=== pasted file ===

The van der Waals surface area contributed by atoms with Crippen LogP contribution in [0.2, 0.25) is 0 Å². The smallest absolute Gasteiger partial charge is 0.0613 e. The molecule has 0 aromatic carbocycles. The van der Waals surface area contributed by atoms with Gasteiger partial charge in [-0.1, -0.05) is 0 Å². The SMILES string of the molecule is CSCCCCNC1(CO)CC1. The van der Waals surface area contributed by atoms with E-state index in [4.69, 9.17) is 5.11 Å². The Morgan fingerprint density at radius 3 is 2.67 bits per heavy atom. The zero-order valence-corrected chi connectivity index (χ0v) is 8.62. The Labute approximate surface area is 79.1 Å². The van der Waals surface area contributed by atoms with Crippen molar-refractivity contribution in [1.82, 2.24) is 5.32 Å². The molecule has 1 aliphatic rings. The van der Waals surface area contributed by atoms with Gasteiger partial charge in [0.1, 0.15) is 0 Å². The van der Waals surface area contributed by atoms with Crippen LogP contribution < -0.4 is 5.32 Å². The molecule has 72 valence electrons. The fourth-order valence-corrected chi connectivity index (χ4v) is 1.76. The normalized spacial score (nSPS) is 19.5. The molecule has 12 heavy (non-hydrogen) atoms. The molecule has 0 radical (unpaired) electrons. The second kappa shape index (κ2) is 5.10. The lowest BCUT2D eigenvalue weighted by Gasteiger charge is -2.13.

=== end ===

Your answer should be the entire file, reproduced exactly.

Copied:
The van der Waals surface area contributed by atoms with Crippen LogP contribution in [0.2, 0.25) is 0 Å². The smallest absolute Gasteiger partial charge is 0.0613 e. The molecule has 0 aromatic carbocycles. The van der Waals surface area contributed by atoms with Gasteiger partial charge in [-0.1, -0.05) is 0 Å². The SMILES string of the molecule is CSCCCCNC1(CO)CC1. The van der Waals surface area contributed by atoms with E-state index in [4.69, 9.17) is 5.11 Å². The Morgan fingerprint density at radius 3 is 2.67 bits per heavy atom. The zero-order valence-corrected chi connectivity index (χ0v) is 8.62. The Labute approximate surface area is 79.1 Å². The van der Waals surface area contributed by atoms with Crippen molar-refractivity contribution in [1.82, 2.24) is 5.32 Å². The molecule has 1 aliphatic rings. The van der Waals surface area contributed by atoms with Gasteiger partial charge in [0.1, 0.15) is 0 Å². The van der Waals surface area contributed by atoms with Crippen LogP contribution < -0.4 is 5.32 Å². The molecule has 72 valence electrons. The fourth-order valence-corrected chi connectivity index (χ4v) is 1.76. The normalized spacial score (nSPS) is 19.5. The molecule has 12 heavy (non-hydrogen) atoms. The molecule has 0 radical (unpaired) electrons. The second kappa shape index (κ2) is 5.10. The lowest BCUT2D eigenvalue weighted by Gasteiger charge is -2.13.